Here's what Alex Wilson wrote: "With the cold weather we’ve had (as I write this, it’s about 2 below), our basement [equipped with a heat-pump water heater] has stayed pretty cool: typically 50°-54°F, though with the exceptionally cold weather we had a few weeks ago during a time of heavier hot water usage, the temperature dropped as low as 47°F. Right now, it’s 52°F."

    For more information, see Heat-Pump Water Heaters in Cold Climates.

  3. user-6318603 | | #3

    Thanks Martin ... you and I had recently discussed our rigid foam situation in the comments section on one of the articles on the subject. We're going with 2 inches of XPS which supposedly just about meets the 11.25 R value requirement for zone 6 given that its R value increases slightly in the cold weather to 5.5 per inch. We were originally going to go with polyiso until we learned that its R value falls in cold weather. We also talked about ensuring that we keep our indoor RH under control, with the HRV helping a little bit with that goal. I purchased a hygrometer to help keep an eye on the RH in various parts of the house once we're living in it.

    Regarding adding a heat pump head unit in bedroom 2, are you thinking a resistance heater makes more sense economically because we presumably wouldn't need to use it very often? I guess the downside there is that we wouldn't get the AC functionality that the head unit would offer. However, in such a small house, maybe that's not an issue if the door is kept open most of the time. We have a young teenager that will occupy that room so she'll probably want to keep the door closed most of the time. :)

    Regarding the basement, we do plan to use it for projects from time to time. My wife and daughter are both very "crafty" so I think they'll be doing a lot of projects down there, so we'll probably go ahead and heat it.

    I will look into the below grade insulation question ... I could be wrong about the type of insulation the builder is planning to use there. I will take a look at the link you posted.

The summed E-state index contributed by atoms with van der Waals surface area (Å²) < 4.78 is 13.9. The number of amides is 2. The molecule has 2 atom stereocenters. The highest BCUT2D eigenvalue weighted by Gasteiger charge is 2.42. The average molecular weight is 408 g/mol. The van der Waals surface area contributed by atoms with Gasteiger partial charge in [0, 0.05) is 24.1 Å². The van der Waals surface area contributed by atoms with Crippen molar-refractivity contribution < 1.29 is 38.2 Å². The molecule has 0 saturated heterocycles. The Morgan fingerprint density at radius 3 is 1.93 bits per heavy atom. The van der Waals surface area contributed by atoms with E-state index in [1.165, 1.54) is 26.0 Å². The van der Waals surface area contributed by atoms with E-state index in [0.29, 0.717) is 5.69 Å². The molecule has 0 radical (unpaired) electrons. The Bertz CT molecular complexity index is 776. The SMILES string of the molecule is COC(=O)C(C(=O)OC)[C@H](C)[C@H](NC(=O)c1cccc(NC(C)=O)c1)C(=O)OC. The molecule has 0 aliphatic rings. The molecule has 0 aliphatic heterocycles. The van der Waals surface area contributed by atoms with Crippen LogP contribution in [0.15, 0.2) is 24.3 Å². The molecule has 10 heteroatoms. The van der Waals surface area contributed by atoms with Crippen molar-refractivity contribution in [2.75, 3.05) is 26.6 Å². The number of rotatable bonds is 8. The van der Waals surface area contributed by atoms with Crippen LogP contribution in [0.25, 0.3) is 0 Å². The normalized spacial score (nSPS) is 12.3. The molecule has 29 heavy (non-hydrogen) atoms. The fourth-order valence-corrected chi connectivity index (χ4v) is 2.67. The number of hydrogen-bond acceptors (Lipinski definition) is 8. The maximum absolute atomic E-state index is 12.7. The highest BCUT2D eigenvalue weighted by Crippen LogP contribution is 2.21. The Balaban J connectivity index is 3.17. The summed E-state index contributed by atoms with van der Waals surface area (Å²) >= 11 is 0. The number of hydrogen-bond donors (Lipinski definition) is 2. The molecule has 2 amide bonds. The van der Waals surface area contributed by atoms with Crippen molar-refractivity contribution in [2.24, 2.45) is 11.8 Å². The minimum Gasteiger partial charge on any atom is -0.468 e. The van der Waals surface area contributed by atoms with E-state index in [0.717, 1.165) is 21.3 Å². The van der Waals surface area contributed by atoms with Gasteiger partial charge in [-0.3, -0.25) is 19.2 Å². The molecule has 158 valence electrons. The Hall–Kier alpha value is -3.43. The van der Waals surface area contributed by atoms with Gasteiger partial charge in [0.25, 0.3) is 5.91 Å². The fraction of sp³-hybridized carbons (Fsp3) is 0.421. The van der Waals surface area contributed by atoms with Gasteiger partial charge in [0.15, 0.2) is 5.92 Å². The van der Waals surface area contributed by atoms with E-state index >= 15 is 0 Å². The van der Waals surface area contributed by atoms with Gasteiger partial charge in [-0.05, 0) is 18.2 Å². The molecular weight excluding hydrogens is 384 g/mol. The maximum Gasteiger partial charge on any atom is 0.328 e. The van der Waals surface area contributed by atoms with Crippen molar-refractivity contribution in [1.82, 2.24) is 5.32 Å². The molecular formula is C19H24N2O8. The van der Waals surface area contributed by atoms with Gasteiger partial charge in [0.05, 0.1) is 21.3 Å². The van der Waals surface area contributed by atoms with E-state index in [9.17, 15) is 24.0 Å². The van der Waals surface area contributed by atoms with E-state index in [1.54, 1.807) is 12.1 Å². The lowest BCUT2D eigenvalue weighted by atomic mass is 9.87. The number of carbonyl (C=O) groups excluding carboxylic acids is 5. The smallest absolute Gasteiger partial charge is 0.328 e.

Thank you very much for the input!

  4. STEPHEN SHEEHY | | #4

    Ross: If you plan on XPX, look into reclaimed material, which is widely available in New England.

    My house in Maine is a little bigger than your house. One minisplit heats it pretty well, although we have a second minisplit in the master bedroom that we use occasionally. As for your second bedroom, how often do you need cooling in Vermont? I'd say we use our minisplit for cooling maybe six or eight days a year. We usually just open the windows. Unlike some parts of the country, it's pretty rare to have night temperatures so high that the house won't cool down by just opening windows. Our spare bedroom just has an electric resistance heater that we almost never use.

  5. user-6318603 | | #5

    Thanks for the tip on reclaimed XPS! I will definitely look into that.

    Regarding cooling days, I lived in a small 2 story cape in Vermont for the last 11 years, and we ran window AC units at night throughout the summer months. (The bedrooms were upstairs obviously.) All three of us prefer to sleep in a cool, dry house. We didn't run AC on the first floor, but there were many days during the summer when we wish we had a window AC unit on the first floor.

    Maybe it won't be as much of an issue on a single level ranch? I don't know ... I just remember that there are plenty of nights in the summer when it is still warm and humid during the night, making it impossible to sleep comfortably. So we definitely want some AC in bedroom 2 ... it's just a question of whether or not the head unit in the living room will provide enough cooling for bedroom 2.

  6. GBA Editor
    Martin Holladay | | #6

    Ross,
    Ceiling fans.

Log in or create an account to post an answer.

Community

Recent Questions and Replies

  • |
  • |
  • |
  • |